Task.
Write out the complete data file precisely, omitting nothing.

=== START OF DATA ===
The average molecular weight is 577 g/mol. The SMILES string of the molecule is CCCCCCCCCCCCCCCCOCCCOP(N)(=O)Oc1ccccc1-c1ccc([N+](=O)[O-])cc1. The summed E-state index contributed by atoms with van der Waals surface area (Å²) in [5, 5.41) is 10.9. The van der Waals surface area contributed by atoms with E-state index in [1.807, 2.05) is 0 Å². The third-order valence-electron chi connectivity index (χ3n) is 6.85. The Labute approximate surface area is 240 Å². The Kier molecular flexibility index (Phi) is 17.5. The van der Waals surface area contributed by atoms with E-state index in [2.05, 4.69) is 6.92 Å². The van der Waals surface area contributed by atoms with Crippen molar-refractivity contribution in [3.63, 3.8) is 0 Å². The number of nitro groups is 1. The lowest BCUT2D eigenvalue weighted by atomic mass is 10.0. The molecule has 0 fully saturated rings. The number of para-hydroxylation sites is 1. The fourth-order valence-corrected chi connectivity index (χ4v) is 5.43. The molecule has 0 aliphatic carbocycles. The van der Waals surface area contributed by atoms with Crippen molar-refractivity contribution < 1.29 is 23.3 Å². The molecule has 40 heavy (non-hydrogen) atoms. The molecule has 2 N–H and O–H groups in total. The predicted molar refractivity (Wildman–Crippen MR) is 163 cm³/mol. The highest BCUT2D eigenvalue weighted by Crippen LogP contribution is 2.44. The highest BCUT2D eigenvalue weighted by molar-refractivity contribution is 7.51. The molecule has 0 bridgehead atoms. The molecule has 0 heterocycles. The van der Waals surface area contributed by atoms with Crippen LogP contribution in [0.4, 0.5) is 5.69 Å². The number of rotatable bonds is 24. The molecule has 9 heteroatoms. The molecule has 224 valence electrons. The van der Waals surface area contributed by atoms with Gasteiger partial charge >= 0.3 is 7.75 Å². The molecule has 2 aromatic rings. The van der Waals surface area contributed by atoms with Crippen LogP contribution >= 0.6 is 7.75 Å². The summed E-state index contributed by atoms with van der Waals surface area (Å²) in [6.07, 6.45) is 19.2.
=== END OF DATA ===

The average molecular weight is 577 g/mol. The SMILES string of the molecule is CCCCCCCCCCCCCCCCOCCCOP(N)(=O)Oc1ccccc1-c1ccc([N+](=O)[O-])cc1. The summed E-state index contributed by atoms with van der Waals surface area (Å²) in [5, 5.41) is 10.9. The van der Waals surface area contributed by atoms with E-state index in [1.807, 2.05) is 0 Å². The third-order valence-electron chi connectivity index (χ3n) is 6.85. The Labute approximate surface area is 240 Å². The Kier molecular flexibility index (Phi) is 17.5. The van der Waals surface area contributed by atoms with E-state index in [2.05, 4.69) is 6.92 Å². The van der Waals surface area contributed by atoms with Crippen molar-refractivity contribution in [3.63, 3.8) is 0 Å². The number of nitro groups is 1. The lowest BCUT2D eigenvalue weighted by atomic mass is 10.0. The molecule has 0 fully saturated rings. The number of para-hydroxylation sites is 1. The fourth-order valence-corrected chi connectivity index (χ4v) is 5.43. The molecule has 0 aliphatic carbocycles. The van der Waals surface area contributed by atoms with Crippen molar-refractivity contribution < 1.29 is 23.3 Å². The molecule has 40 heavy (non-hydrogen) atoms. The molecule has 2 N–H and O–H groups in total. The predicted molar refractivity (Wildman–Crippen MR) is 163 cm³/mol. The highest BCUT2D eigenvalue weighted by Crippen LogP contribution is 2.44. The highest BCUT2D eigenvalue weighted by molar-refractivity contribution is 7.51. The molecule has 0 bridgehead atoms. The molecule has 0 heterocycles. The van der Waals surface area contributed by atoms with Crippen LogP contribution in [0.4, 0.5) is 5.69 Å². The number of rotatable bonds is 24. The molecule has 9 heteroatoms. The molecule has 224 valence electrons. The van der Waals surface area contributed by atoms with Gasteiger partial charge >= 0.3 is 7.75 Å². The molecule has 2 aromatic rings. The van der Waals surface area contributed by atoms with Crippen LogP contribution >= 0.6 is 7.75 Å². The summed E-state index contributed by atoms with van der Waals surface area (Å²) in [6.07, 6.45) is 19.2.